The winter is coming and things are quiet in the garden but there is still lots of good food to be harvested. It's November and the daytime temperature is just over 9 degrees C – amazingly it is still above 20 degrees in the greenhouse. There are tomatoes still ripening albeit rather slowly! The warm greenhouse also makes a good storage space for our garlic and onions.
We are still picking wonderful juicy apples from the espaliered fruit trees. The heat coming from the massive wall is keeping these firmly fixed to their trees when the apples in the orchard have long since fallen. The succulent sweetness of these apples is truly remarkable!
The wall also provides a great micro-climate for our olive tree which seems to have almost doubled in size this year.
Elsewhere in the garden we have a fine crop of curly kale and a massive forest of sprouting broccoli which is almost 5 feet high now. The kale will do just fine where it is (hungry pigeons permitting) and can be harvested when we need it. The broccoli will produce a bumper crop next March just when fresh veg is so scarce – it remains safe from all attack from hungry beasts in its splendid netted cage.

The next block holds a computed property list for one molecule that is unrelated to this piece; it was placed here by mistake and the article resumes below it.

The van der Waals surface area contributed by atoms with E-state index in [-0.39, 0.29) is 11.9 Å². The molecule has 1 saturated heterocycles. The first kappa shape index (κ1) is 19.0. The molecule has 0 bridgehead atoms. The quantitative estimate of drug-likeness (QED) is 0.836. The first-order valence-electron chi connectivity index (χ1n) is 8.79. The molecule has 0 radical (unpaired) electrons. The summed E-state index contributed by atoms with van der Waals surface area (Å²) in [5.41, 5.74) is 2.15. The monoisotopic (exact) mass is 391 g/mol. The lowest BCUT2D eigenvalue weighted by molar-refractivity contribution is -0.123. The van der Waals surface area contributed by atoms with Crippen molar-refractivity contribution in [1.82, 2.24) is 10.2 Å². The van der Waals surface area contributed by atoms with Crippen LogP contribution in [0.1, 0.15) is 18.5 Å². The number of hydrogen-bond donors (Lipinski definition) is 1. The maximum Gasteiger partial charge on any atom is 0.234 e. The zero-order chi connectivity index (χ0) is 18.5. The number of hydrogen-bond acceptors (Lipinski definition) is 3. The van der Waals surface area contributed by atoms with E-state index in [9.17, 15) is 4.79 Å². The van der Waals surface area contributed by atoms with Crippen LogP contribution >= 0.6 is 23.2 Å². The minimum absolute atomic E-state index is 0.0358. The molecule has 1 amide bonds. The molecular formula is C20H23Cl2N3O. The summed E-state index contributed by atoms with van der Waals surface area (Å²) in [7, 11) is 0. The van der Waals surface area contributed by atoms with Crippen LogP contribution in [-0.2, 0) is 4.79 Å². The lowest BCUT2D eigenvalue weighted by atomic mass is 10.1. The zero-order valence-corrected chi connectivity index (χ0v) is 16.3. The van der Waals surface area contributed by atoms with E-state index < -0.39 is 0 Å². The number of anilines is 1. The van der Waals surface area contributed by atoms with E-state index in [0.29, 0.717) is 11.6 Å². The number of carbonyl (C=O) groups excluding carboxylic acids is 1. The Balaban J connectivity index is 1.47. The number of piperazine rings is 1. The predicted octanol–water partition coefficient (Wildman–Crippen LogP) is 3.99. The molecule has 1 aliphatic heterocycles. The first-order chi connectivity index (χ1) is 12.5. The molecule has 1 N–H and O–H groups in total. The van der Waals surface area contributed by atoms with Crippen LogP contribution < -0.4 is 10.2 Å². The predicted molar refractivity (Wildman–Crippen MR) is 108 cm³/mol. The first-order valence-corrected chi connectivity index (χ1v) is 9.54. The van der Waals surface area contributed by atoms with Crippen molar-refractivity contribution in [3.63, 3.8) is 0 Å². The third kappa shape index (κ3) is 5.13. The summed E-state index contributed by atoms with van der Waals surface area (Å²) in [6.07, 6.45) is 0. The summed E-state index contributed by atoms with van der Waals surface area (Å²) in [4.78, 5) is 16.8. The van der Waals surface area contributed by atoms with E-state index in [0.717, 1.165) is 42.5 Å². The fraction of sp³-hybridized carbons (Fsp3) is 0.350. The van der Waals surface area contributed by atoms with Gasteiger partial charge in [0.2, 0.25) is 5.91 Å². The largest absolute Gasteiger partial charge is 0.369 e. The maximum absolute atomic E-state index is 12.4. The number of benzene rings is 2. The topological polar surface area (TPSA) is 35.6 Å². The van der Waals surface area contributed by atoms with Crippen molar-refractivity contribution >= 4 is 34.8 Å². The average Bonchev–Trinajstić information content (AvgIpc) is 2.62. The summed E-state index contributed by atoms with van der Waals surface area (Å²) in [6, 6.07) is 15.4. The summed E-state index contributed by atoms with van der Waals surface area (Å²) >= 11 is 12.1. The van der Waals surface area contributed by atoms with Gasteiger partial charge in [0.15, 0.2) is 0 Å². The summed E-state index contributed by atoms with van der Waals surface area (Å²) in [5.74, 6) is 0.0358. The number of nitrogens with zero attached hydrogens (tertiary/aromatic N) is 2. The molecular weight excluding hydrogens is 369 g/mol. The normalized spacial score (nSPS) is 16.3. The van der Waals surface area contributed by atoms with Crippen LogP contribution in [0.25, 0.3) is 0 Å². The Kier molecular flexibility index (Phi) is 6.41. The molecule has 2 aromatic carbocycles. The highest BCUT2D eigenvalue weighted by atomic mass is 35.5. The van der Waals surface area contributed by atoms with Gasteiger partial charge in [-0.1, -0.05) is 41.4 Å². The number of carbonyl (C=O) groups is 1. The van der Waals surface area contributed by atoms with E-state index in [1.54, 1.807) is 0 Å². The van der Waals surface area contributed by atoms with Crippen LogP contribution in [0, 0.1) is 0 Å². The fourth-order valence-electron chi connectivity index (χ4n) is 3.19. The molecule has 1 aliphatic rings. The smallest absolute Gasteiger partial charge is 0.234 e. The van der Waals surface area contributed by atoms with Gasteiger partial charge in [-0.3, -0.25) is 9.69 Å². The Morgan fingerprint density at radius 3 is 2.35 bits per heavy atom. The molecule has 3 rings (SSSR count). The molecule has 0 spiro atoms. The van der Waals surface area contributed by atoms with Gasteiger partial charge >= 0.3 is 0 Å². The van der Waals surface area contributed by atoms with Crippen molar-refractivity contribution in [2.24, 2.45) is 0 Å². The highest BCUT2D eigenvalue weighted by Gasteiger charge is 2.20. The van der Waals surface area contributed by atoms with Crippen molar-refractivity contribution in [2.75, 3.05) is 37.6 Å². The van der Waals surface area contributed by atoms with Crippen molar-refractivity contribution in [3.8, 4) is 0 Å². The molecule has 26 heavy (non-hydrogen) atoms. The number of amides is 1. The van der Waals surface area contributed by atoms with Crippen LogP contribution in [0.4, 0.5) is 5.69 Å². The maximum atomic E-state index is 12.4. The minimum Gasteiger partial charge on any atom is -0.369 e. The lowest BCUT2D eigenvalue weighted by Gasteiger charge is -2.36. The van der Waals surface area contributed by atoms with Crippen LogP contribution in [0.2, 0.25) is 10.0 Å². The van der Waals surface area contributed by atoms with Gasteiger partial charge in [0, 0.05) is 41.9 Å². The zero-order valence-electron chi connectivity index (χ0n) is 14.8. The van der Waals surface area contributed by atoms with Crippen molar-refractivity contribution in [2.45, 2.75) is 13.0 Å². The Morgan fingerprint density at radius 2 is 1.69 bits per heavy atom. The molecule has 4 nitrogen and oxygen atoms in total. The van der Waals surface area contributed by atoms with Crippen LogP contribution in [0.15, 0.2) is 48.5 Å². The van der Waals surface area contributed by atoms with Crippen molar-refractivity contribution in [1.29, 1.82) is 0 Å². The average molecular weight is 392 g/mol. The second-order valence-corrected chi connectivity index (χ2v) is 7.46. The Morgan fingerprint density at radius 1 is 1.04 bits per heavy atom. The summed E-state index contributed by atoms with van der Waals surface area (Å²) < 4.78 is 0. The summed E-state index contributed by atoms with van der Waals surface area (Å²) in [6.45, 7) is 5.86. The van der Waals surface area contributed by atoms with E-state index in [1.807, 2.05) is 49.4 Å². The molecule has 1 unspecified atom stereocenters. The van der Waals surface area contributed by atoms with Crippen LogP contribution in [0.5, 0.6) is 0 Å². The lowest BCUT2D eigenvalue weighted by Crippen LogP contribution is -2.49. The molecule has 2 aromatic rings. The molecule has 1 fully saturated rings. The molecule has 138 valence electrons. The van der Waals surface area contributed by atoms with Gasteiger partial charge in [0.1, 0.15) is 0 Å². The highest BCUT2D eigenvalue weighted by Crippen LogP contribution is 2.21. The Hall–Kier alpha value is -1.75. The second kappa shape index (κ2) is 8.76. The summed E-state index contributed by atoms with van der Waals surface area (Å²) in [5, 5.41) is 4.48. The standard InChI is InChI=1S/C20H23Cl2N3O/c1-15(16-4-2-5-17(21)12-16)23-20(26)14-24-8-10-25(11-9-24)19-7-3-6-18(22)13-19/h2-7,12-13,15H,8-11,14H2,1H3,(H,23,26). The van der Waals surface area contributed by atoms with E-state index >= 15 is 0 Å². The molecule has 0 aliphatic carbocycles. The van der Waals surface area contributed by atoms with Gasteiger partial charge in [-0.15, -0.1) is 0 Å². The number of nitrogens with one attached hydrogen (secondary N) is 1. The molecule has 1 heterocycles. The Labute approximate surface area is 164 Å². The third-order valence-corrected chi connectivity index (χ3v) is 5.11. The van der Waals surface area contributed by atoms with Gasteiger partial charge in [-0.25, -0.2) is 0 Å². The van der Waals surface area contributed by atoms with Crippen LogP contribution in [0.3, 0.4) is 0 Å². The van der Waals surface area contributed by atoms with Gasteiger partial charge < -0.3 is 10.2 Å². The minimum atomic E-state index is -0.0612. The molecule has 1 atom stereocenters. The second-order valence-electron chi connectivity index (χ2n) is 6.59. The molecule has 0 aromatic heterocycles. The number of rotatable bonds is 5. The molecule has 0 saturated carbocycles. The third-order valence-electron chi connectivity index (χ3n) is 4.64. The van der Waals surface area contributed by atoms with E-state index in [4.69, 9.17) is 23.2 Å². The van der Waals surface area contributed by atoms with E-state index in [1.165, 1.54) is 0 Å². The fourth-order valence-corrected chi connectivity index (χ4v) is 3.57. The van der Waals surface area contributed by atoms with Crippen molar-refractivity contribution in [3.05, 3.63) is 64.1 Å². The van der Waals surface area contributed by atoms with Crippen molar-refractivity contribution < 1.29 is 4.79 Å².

We have beetroot, parsnips and spinach leaves to harvest – the parsnips being the biggest job as the crop will be a large one this year. The beetroot have turned out well – without attack from the field voles this year.
The autumn fruiting raspberries are always a wonderful source of fresh fruit late into the year – I can harvest them every few days, making a nice addition to our breakfast cereals.
Just to show how bountiful nature is here you can see the rampant stand of cosmos which has fuelled the butterflies and kept the weeds down over the summer.
Our two open compost bins are now settling down to mature into the winter. The left hand one is a full year old and will be emptied after Christmas – the other will go on to receive more material next spring.
The closed composter is nearly full now after 7 years daily receiving the organic kitchen waste from 2 households – truly amazing how the life within reduces the volume so effectively. There is a lovely large toad living in there at the moment – how he got there is anyone's guess!